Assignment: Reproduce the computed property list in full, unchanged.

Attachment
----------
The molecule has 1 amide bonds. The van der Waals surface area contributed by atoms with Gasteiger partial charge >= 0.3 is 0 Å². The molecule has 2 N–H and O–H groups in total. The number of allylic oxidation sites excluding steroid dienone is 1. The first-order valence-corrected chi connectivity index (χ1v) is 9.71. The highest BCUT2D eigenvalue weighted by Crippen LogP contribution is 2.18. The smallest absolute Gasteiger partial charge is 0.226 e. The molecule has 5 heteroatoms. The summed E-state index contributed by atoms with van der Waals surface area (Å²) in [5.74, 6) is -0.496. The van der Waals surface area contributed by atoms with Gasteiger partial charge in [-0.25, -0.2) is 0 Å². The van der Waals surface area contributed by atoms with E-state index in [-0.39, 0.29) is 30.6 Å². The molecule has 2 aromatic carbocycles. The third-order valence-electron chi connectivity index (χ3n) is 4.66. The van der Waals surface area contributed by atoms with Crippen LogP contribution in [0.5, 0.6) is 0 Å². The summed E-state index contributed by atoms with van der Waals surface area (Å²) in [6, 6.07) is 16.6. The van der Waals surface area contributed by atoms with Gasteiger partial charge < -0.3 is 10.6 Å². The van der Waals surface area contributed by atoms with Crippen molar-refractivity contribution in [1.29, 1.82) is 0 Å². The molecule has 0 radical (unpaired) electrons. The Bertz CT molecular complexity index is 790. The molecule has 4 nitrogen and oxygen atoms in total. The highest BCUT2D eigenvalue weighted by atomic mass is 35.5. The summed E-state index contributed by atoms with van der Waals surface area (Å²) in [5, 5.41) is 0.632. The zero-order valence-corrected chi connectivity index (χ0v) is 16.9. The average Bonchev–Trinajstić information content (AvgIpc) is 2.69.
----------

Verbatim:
The molecule has 1 amide bonds. The van der Waals surface area contributed by atoms with Gasteiger partial charge >= 0.3 is 0 Å². The molecule has 2 N–H and O–H groups in total. The number of allylic oxidation sites excluding steroid dienone is 1. The first-order valence-corrected chi connectivity index (χ1v) is 9.71. The highest BCUT2D eigenvalue weighted by Crippen LogP contribution is 2.18. The smallest absolute Gasteiger partial charge is 0.226 e. The molecule has 5 heteroatoms. The summed E-state index contributed by atoms with van der Waals surface area (Å²) in [5.74, 6) is -0.496. The van der Waals surface area contributed by atoms with Gasteiger partial charge in [-0.25, -0.2) is 0 Å². The van der Waals surface area contributed by atoms with E-state index in [-0.39, 0.29) is 30.6 Å². The molecule has 2 aromatic carbocycles. The third-order valence-electron chi connectivity index (χ3n) is 4.66. The van der Waals surface area contributed by atoms with Crippen LogP contribution in [0.5, 0.6) is 0 Å². The summed E-state index contributed by atoms with van der Waals surface area (Å²) in [6, 6.07) is 16.6. The van der Waals surface area contributed by atoms with Gasteiger partial charge < -0.3 is 10.6 Å². The van der Waals surface area contributed by atoms with Crippen molar-refractivity contribution in [1.29, 1.82) is 0 Å². The molecule has 0 radical (unpaired) electrons. The Bertz CT molecular complexity index is 790. The molecule has 4 nitrogen and oxygen atoms in total. The highest BCUT2D eigenvalue weighted by atomic mass is 35.5. The summed E-state index contributed by atoms with van der Waals surface area (Å²) in [5, 5.41) is 0.632. The zero-order valence-corrected chi connectivity index (χ0v) is 16.9. The average Bonchev–Trinajstić information content (AvgIpc) is 2.69.